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DOOMED BOAT WAS DIMLY LIGHTED, MAN IN ANOTHER CRAFT TESTIFIES

Seconds before a grinding crash fatally injured two fishermen, a man navigating another powerboat said he saw only a dim, green light on the doomed fishing boat, which was anchored off Strawberry Island in the Niagara River.

That testimony emerged Thursday during the manslaughter trial of Daniel J. English, 47, who is accused of navigating the powerboat that rammed the doomed boat in the early morning hours of July 27, 1995.

Free on bail, English, 47, went on trial a week ago before State Supreme Court Justice Penny M. Wolfgang and a jury in the deaths of Mark Guizotti, 31, and Alexander Dann, 41, both of Niagara Street, at about 12:30 a.m. July 27, 1995.

James Coyle, 37, a Town of Tonawanda auto mechanic who once worked with English, said it was only "seconds" after he passed the Guizotti boat that he heard a noise and was told by a passenger that English apparently had struck the fishing boat.

Coyle, whose craft was about 200 feet ahead of English's powerboat as they were both heading for a Tonawanda riverfront bar to eat, said he could not see "universal" safety lights glowing off Strawberry Island and isn't even sure what sort of light he saw on the Guizotti boat.

The trial enters its second week today, with testimony from Coast Guard officers and Erie County sheriff's deputies who investigated the crash and discovered the bodies of the victims about 10 hours after the crash.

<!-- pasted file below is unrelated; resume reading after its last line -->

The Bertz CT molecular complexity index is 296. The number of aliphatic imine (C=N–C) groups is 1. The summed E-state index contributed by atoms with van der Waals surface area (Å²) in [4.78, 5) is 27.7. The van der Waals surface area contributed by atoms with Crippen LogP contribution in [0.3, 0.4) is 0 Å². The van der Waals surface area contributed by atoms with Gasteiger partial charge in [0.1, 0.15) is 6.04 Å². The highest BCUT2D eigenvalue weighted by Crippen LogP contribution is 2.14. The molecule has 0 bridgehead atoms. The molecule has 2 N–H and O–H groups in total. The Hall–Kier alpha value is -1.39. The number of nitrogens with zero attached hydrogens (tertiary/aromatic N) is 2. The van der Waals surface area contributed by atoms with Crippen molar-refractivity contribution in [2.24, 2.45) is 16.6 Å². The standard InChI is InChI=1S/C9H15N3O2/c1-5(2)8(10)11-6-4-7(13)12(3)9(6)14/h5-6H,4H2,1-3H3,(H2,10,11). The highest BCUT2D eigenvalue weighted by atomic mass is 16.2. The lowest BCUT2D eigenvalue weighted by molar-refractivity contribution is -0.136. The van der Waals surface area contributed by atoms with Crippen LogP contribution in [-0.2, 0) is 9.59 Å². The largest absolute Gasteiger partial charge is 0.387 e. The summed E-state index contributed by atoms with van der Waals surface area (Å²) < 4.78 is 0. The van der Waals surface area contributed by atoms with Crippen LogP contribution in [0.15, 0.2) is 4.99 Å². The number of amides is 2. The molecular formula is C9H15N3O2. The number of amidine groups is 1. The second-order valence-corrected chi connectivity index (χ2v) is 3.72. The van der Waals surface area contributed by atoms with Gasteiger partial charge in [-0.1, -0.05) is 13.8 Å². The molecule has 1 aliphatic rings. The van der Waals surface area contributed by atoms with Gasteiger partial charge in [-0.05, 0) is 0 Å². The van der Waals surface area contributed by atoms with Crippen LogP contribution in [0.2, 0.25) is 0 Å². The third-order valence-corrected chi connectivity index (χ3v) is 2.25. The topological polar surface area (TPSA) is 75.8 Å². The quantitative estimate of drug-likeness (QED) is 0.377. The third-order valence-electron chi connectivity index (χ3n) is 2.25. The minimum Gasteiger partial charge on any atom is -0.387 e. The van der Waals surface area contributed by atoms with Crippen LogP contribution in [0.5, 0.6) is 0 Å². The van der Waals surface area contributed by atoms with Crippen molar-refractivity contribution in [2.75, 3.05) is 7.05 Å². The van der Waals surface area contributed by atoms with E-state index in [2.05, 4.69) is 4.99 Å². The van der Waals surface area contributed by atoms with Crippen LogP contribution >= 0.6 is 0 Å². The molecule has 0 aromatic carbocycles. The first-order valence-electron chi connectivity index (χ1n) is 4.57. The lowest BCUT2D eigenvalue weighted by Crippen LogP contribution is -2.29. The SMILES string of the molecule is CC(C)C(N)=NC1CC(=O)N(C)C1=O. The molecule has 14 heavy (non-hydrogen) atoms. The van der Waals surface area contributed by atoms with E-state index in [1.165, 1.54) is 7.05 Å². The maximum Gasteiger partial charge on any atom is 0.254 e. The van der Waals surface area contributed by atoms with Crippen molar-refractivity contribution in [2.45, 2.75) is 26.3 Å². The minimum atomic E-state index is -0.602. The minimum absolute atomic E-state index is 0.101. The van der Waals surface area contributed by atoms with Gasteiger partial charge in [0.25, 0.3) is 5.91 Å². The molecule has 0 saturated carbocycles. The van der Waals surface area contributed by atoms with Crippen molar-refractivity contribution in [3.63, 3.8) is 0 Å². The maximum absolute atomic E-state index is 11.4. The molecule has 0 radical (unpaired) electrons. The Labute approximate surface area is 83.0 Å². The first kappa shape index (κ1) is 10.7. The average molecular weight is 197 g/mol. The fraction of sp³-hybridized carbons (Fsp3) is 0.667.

Also Thursday, Brian Colern, 30, a former co-worker of English who was out for his first boat ride the morning of the crash, testified that English never lost consciousness after the head-on crash and decided quickly to take his damaged powerboat in for repairs instead of searching for possible victims.

Colern, now a Buffalo factory machine operator, said he was out of work for three months because of injuries he suffered in the crash and lost his spleen.

English's lawyers, Paul J. Cambria, Herbert L. Greenman and Joseph M. LaTona, questioned if Guizotti's boat was equipped with the legally required white safety light at the time of the crash, or if the victim turned it off to avoid drawing sandflies that infest Strawberry Island.

Raymond Wolford, a deputy with the Erie County Sheriff's Marine Division, said that the boat's stern safety light was damaged after the crash.

Wolford said that both state and federal navigation laws require all boats to have bright white lights on their stern that are well above all other objects on the craft and can be seen for two miles in all directions at night.

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